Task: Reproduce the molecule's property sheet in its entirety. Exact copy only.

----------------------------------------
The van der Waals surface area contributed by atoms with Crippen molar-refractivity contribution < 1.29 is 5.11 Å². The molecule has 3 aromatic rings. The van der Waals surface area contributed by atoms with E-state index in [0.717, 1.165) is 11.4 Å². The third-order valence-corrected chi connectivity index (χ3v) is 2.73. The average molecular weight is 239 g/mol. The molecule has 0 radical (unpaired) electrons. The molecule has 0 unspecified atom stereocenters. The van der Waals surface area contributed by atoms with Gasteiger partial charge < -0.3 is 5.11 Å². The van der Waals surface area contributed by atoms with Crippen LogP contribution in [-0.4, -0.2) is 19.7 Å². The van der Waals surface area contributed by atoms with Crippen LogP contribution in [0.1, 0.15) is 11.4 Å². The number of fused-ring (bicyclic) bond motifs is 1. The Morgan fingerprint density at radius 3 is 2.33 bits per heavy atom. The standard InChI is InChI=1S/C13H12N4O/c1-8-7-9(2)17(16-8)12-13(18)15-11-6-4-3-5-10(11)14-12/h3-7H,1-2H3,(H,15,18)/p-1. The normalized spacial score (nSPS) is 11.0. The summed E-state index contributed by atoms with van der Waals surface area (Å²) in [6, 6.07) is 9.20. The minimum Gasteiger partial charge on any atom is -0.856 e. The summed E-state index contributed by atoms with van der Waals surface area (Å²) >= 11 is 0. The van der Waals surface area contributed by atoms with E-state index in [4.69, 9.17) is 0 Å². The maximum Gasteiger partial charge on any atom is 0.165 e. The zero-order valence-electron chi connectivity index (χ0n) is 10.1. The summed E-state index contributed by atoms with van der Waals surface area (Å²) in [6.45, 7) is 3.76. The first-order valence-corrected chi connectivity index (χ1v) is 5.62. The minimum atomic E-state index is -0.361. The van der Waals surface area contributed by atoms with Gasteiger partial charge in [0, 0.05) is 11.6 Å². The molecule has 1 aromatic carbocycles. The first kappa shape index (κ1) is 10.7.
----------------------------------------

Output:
The van der Waals surface area contributed by atoms with Crippen molar-refractivity contribution < 1.29 is 5.11 Å². The molecule has 3 aromatic rings. The van der Waals surface area contributed by atoms with E-state index in [0.717, 1.165) is 11.4 Å². The third-order valence-corrected chi connectivity index (χ3v) is 2.73. The average molecular weight is 239 g/mol. The molecule has 0 radical (unpaired) electrons. The molecule has 0 unspecified atom stereocenters. The van der Waals surface area contributed by atoms with Gasteiger partial charge < -0.3 is 5.11 Å². The van der Waals surface area contributed by atoms with Crippen LogP contribution in [-0.4, -0.2) is 19.7 Å². The van der Waals surface area contributed by atoms with Crippen LogP contribution in [0.1, 0.15) is 11.4 Å². The number of fused-ring (bicyclic) bond motifs is 1. The Morgan fingerprint density at radius 3 is 2.33 bits per heavy atom. The standard InChI is InChI=1S/C13H12N4O/c1-8-7-9(2)17(16-8)12-13(18)15-11-6-4-3-5-10(11)14-12/h3-7H,1-2H3,(H,15,18)/p-1. The normalized spacial score (nSPS) is 11.0. The summed E-state index contributed by atoms with van der Waals surface area (Å²) in [6, 6.07) is 9.20. The minimum Gasteiger partial charge on any atom is -0.856 e. The summed E-state index contributed by atoms with van der Waals surface area (Å²) >= 11 is 0. The van der Waals surface area contributed by atoms with E-state index in [4.69, 9.17) is 0 Å². The maximum Gasteiger partial charge on any atom is 0.165 e. The zero-order valence-electron chi connectivity index (χ0n) is 10.1. The summed E-state index contributed by atoms with van der Waals surface area (Å²) in [6.45, 7) is 3.76. The first-order valence-corrected chi connectivity index (χ1v) is 5.62. The minimum atomic E-state index is -0.361. The van der Waals surface area contributed by atoms with Gasteiger partial charge in [0, 0.05) is 11.6 Å². The molecule has 1 aromatic carbocycles. The first kappa shape index (κ1) is 10.7.